Northumbrian Water has converted two 20 foot long-retired shipping containers into a first-class bird watching facility here in the North East.
The water company, working in partnership with local company Brightblue Studio, used recycled materials to help create the new two storey bird hide, which overlooks the River Tyne and replaces the original hide that had been vandalised.
The destiny of the shipping containers, that have travelled hundreds of thousands of miles around the world, changed course and they were given a new lease of life by Northumbrian Water. Instead of a final journey to the scrapyard, the re-purposed containers have retired to a secure and tranquil home in North Tyneside.
Stuart Pudney, Northumbrian Water's Conservation and Land Manager, said: "We were devastated to lose our previous much-loved facility, as were many of its regular users, but we're delighted with our new high-flying bird hide.
"This investment will provide an opportunity for the community to enjoy wetland birds in their natural habitat and get closer to nature.
"It's important we all recognise the wealth of biodiversity right here on our doorstep and play our part in protecting it for future generations. Our new facility will help to do just that and will encourage people to get outdoors more to enjoy our wonderful surroundings.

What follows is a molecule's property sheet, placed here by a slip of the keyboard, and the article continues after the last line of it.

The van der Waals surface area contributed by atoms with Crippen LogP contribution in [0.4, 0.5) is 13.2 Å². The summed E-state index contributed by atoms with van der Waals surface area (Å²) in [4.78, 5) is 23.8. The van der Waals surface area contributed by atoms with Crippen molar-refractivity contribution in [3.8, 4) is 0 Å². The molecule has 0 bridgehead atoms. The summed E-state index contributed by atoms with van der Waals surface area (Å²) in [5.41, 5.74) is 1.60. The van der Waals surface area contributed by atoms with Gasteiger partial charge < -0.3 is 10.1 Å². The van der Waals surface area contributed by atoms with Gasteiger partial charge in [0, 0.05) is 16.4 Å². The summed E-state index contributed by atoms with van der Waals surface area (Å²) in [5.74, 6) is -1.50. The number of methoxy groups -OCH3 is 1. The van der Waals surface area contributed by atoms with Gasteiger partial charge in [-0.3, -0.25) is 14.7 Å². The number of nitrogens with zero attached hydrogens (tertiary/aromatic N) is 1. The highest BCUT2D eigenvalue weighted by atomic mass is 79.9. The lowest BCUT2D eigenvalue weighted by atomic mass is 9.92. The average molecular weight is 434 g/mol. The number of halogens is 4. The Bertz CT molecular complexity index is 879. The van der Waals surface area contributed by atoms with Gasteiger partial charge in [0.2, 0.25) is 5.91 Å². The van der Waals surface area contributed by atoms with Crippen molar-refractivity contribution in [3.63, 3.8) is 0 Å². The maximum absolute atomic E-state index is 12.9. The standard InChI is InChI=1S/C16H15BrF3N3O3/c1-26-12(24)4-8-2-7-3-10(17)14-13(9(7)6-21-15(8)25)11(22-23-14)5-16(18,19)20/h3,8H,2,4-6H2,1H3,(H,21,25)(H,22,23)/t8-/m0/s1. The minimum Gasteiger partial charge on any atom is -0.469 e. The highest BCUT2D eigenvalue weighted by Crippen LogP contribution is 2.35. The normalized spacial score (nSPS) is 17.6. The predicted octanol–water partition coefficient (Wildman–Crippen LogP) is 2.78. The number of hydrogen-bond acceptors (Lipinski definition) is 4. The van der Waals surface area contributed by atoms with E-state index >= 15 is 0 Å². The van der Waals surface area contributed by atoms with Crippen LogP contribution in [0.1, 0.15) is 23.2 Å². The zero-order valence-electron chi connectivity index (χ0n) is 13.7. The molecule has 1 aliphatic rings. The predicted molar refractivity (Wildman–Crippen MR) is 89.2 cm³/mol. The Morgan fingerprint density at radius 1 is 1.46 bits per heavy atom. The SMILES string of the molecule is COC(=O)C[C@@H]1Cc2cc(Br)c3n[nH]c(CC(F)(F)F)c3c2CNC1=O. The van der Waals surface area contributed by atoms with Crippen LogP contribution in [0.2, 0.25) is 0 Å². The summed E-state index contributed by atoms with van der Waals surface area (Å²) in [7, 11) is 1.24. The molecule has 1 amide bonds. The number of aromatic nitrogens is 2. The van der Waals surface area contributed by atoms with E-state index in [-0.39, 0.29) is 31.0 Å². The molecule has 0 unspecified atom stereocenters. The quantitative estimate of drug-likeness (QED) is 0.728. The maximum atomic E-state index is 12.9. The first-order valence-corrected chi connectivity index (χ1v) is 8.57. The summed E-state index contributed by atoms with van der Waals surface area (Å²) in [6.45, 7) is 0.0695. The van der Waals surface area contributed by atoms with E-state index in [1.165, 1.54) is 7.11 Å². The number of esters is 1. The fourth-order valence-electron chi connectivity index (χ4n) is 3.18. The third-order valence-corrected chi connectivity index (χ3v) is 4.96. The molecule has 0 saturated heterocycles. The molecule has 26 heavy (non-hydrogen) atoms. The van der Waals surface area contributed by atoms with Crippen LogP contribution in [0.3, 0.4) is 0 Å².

"Supporting our local communities and the environment is something we are passionate about, and we're delighted with the outcome of our new eco-friendly facility."
The green innovative project cost the water company around £22,000 for the design, construction and installation.
The hide - weighing in at five tonnes - took two months to make, over six hours to construct and five hours to install. It boasts an adjustable sun-light colour camouflage to help nature feel more at ease and has a sedum blanket living roof.
Architect Henry Amos, who is also the Director of Brightblue Studio, said: "Working with Northumbrian Water on this sustainable project has been exploratory and inventive, to say the least.
"We've transformed two scrap metal containers and re-used other scrap materials to create something really special in this unique, and important, location.
"The hide is made from re-used scrap materials and boasts hundreds of individual panels, fixed similarly to slate cladding, to create different light effects and help the sculptural form morph in with the surrounding context and landscape.
"It's truly a wonderful project, which will bring lots of benefits to the wider community and the monitoring of the natural environment."
The hide is on land owned and managed by Northumbrian Water through partnership working with the Northumberland and Tyneside Bird Club, who control the access and use of the new facility.
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